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Sunday, December 28, 2008

Prosecco - Italy's Quintessential Aperitivo


Pro-SEC-co… Pro-SECCO… Prosecco… I never know exactly how to pronounce it, how to quite do that double ‘c’ sound, but no matter, I love saying it anyway. I’d go as far as saying that Prosecco is one of the reasons I go to Italy. Yes, I can buy some decent Proseccos in the U.S. now, but it isn’t that. It’s being able to order it in any bar as an aperitivo for 4 or 5 euro and enjoying it with the free meats and cheese the bars offer at aperitivo time, watching the bubbles in the crystalline straw-colored wine, and the fresh fruity taste that tastes like summer no matter what time of year it is that appeals to me. Continuing my short series on Italy’s three main sparkling wines, Moscato d’Asti, Prosecco, and Franciacorta, today I’ll focus on the Veneto’s contribution, Italy’s best known sparkling wine, Prosecco.

It’s possible that Prosecco’s signature fizziness was discovered accidentally. Since the Veneto lies in the far northeast corner of Italy, against the Adriatic Sea, and with the Dolomite Mountains to the north, winters are cold and come early. The Prosecco grape, however, is a grape that ripens late in the season. By the time growers harvested the white Prosecco grapes and crushed them, beginning fermentation, the temperatures would drop, halting that fermentation. No temperature control in those days… At that point the wine would be bottled to rest for the winter. With the warmer temperatures of spring it was found that carbon dioxide bubbles had formed in the bottles, and the incomplete fermentation had created a wine that was sweet, low in alcohol, and slightly fizzy.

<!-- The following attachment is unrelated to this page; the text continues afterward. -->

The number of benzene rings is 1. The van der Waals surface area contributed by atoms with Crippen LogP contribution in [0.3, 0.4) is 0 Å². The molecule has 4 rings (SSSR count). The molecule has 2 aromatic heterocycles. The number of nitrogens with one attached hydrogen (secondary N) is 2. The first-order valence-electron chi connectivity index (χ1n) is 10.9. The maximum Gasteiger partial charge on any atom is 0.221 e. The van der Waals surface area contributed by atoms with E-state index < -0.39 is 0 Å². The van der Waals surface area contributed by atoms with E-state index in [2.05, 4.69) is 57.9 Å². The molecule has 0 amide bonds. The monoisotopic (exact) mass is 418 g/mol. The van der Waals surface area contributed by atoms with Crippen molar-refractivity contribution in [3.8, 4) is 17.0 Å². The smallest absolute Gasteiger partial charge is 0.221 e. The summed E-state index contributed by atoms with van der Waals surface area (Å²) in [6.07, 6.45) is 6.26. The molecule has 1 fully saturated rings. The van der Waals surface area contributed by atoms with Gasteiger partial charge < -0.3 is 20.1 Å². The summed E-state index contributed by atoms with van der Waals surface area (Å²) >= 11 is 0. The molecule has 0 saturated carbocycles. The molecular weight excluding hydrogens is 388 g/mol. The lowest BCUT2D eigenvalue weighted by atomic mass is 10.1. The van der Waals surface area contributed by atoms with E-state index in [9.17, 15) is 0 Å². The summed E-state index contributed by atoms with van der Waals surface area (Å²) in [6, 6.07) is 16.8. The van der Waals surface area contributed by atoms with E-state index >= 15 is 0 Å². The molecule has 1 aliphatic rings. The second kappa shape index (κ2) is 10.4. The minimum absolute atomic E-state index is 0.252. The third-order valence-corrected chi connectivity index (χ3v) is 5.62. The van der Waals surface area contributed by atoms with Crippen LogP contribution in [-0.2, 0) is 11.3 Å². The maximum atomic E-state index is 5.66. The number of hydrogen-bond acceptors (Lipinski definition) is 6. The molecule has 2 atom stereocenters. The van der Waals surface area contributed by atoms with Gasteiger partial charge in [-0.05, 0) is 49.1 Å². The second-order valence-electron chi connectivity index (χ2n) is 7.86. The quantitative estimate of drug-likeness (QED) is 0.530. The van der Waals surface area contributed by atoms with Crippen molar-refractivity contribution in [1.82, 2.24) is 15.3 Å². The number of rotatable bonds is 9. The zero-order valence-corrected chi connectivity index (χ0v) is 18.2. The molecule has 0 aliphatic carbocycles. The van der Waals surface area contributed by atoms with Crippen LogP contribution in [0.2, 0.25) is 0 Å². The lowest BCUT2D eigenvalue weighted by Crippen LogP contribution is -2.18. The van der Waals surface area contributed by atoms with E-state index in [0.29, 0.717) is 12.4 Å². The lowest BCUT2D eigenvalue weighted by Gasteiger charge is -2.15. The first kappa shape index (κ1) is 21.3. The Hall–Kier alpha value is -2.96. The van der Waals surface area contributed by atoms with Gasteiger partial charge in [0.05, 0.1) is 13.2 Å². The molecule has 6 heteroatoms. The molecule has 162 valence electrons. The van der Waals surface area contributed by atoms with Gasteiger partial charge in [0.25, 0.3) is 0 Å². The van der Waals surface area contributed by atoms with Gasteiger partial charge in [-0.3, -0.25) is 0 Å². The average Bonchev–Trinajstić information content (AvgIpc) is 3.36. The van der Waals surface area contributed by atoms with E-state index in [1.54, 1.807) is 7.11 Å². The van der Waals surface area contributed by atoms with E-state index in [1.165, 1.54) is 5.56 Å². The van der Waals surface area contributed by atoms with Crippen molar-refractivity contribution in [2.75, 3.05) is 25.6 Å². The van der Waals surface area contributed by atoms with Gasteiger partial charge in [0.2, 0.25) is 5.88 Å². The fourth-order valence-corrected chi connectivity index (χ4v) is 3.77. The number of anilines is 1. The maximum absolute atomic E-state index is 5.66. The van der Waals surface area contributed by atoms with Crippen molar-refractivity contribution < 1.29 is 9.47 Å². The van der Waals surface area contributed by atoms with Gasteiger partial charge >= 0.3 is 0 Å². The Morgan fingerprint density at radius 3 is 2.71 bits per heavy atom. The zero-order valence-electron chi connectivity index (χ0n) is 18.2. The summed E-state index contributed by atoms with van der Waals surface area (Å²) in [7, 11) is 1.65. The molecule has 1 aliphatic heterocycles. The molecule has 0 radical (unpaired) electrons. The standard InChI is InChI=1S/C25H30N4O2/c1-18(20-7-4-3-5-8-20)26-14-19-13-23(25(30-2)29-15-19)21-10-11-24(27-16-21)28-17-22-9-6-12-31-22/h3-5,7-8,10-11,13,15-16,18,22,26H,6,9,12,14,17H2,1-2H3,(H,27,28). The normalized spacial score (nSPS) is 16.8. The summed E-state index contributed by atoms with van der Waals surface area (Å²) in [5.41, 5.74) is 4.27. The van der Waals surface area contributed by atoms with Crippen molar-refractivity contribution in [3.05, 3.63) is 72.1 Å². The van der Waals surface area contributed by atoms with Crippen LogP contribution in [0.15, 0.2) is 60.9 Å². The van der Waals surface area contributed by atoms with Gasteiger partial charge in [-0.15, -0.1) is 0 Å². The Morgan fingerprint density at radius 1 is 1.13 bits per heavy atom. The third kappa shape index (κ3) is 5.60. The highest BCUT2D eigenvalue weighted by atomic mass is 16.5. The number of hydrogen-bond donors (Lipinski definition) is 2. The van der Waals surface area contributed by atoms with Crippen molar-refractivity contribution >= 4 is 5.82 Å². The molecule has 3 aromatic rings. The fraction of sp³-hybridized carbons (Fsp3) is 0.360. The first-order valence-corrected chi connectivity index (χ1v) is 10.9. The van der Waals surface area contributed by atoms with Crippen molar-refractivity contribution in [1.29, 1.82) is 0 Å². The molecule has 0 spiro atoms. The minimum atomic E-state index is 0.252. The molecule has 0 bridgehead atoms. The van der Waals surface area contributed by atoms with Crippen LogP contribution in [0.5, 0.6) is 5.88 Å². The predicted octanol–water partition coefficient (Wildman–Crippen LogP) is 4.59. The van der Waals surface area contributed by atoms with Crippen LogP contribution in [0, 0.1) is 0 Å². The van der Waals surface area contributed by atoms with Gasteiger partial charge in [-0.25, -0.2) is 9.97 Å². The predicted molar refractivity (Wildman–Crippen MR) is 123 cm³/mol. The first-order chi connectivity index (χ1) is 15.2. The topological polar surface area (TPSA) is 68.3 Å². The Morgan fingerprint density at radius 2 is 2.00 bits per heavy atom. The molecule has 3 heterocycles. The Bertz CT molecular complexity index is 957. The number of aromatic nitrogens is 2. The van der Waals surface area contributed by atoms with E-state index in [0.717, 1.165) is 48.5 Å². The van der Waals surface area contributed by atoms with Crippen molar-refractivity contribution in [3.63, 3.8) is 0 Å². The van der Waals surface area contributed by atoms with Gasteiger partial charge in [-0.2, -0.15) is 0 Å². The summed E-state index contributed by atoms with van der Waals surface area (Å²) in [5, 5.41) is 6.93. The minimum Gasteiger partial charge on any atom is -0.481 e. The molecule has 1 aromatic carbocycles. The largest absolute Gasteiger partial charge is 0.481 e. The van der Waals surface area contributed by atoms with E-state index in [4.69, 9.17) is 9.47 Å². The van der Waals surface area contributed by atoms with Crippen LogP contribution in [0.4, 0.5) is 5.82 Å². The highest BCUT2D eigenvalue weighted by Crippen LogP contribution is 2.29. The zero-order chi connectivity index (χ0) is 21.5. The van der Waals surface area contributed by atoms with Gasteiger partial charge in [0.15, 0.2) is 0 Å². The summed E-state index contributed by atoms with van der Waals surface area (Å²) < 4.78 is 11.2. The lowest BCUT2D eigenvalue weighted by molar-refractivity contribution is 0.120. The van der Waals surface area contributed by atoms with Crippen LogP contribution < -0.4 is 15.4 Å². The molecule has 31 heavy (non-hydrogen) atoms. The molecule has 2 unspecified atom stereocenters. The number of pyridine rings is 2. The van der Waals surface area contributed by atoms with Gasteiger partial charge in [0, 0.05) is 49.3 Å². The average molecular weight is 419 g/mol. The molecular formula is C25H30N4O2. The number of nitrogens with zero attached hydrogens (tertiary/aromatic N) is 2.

Today the best Proseccos are thought to be those from the area called Conegliano-Valdobbiadene in the Veneto, and they are now produced using the same Charmat method as the Moscato d’Asti. For a wine to be called Prosecco it must contain at least 85% Prosecco grapes, the remainder being made up of Pinot Bianco, Pinot Grigio, and/or Chardonnay.

Coincidentally, the New York Times ran an interesting article today on the current state of the Italian Prosecco industry. Since Prosecco is the name of the grape, and not the region, it may be used for sparkling wines made from it, no matter where they are grown or the wine produced. There’s concern among the Italian growers of Prosecco in the Veneto that this will diminish the value of their product. But we know that while they can copy the name, they’ll never copy the unique terroir, the climate, the temperature, and the conditions that make Prosecco from the Veneto the one, the only, the original and true Prosecco.

Like Italy’s other sparkling wines, Prosecco should be bought fresh and drank promptly. It’s the quintessential Italian aperitivo drink. Mix it with peach juice and you have the cocktail Venice made famous, the Bellini. 

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